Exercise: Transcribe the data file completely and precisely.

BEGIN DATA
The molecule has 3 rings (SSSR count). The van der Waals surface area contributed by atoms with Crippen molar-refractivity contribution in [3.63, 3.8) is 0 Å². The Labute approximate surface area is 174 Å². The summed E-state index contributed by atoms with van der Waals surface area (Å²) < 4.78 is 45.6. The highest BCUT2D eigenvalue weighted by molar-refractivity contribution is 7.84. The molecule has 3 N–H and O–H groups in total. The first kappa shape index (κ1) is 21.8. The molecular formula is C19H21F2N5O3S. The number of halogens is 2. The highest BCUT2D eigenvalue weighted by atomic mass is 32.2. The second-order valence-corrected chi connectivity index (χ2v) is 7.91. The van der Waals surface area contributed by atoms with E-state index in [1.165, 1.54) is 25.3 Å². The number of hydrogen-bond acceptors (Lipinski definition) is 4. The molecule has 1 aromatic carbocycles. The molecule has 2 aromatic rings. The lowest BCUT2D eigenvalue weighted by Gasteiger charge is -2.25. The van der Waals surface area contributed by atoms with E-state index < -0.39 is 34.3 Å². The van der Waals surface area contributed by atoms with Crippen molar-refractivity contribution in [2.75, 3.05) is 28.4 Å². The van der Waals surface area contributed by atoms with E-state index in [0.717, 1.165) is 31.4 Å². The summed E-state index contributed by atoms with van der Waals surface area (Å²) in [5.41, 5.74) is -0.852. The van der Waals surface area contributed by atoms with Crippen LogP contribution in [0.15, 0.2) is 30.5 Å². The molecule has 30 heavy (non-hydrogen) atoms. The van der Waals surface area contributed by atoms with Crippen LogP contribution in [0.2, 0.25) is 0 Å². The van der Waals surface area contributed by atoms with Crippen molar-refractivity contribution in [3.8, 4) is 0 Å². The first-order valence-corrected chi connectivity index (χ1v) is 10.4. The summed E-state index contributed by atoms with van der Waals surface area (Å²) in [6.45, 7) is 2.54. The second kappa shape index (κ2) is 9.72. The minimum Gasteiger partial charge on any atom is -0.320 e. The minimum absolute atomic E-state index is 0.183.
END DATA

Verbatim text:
The molecule has 3 rings (SSSR count). The van der Waals surface area contributed by atoms with Crippen molar-refractivity contribution in [3.63, 3.8) is 0 Å². The Labute approximate surface area is 174 Å². The summed E-state index contributed by atoms with van der Waals surface area (Å²) < 4.78 is 45.6. The highest BCUT2D eigenvalue weighted by molar-refractivity contribution is 7.84. The molecule has 3 N–H and O–H groups in total. The first kappa shape index (κ1) is 21.8. The molecular formula is C19H21F2N5O3S. The number of halogens is 2. The highest BCUT2D eigenvalue weighted by atomic mass is 32.2. The second-order valence-corrected chi connectivity index (χ2v) is 7.91. The van der Waals surface area contributed by atoms with E-state index in [1.165, 1.54) is 25.3 Å². The number of hydrogen-bond acceptors (Lipinski definition) is 4. The molecule has 1 aromatic carbocycles. The molecule has 2 aromatic rings. The lowest BCUT2D eigenvalue weighted by Gasteiger charge is -2.25. The van der Waals surface area contributed by atoms with E-state index < -0.39 is 34.3 Å². The van der Waals surface area contributed by atoms with Crippen molar-refractivity contribution in [2.75, 3.05) is 28.4 Å². The van der Waals surface area contributed by atoms with E-state index in [0.717, 1.165) is 31.4 Å². The summed E-state index contributed by atoms with van der Waals surface area (Å²) in [5.41, 5.74) is -0.852. The van der Waals surface area contributed by atoms with Crippen LogP contribution in [0.15, 0.2) is 30.5 Å². The molecule has 30 heavy (non-hydrogen) atoms. The van der Waals surface area contributed by atoms with Crippen LogP contribution in [0.2, 0.25) is 0 Å². The van der Waals surface area contributed by atoms with Crippen molar-refractivity contribution in [3.8, 4) is 0 Å². The first-order valence-corrected chi connectivity index (χ1v) is 10.4. The summed E-state index contributed by atoms with van der Waals surface area (Å²) in [6.45, 7) is 2.54. The second kappa shape index (κ2) is 9.72. The minimum Gasteiger partial charge on any atom is -0.320 e. The minimum absolute atomic E-state index is 0.183.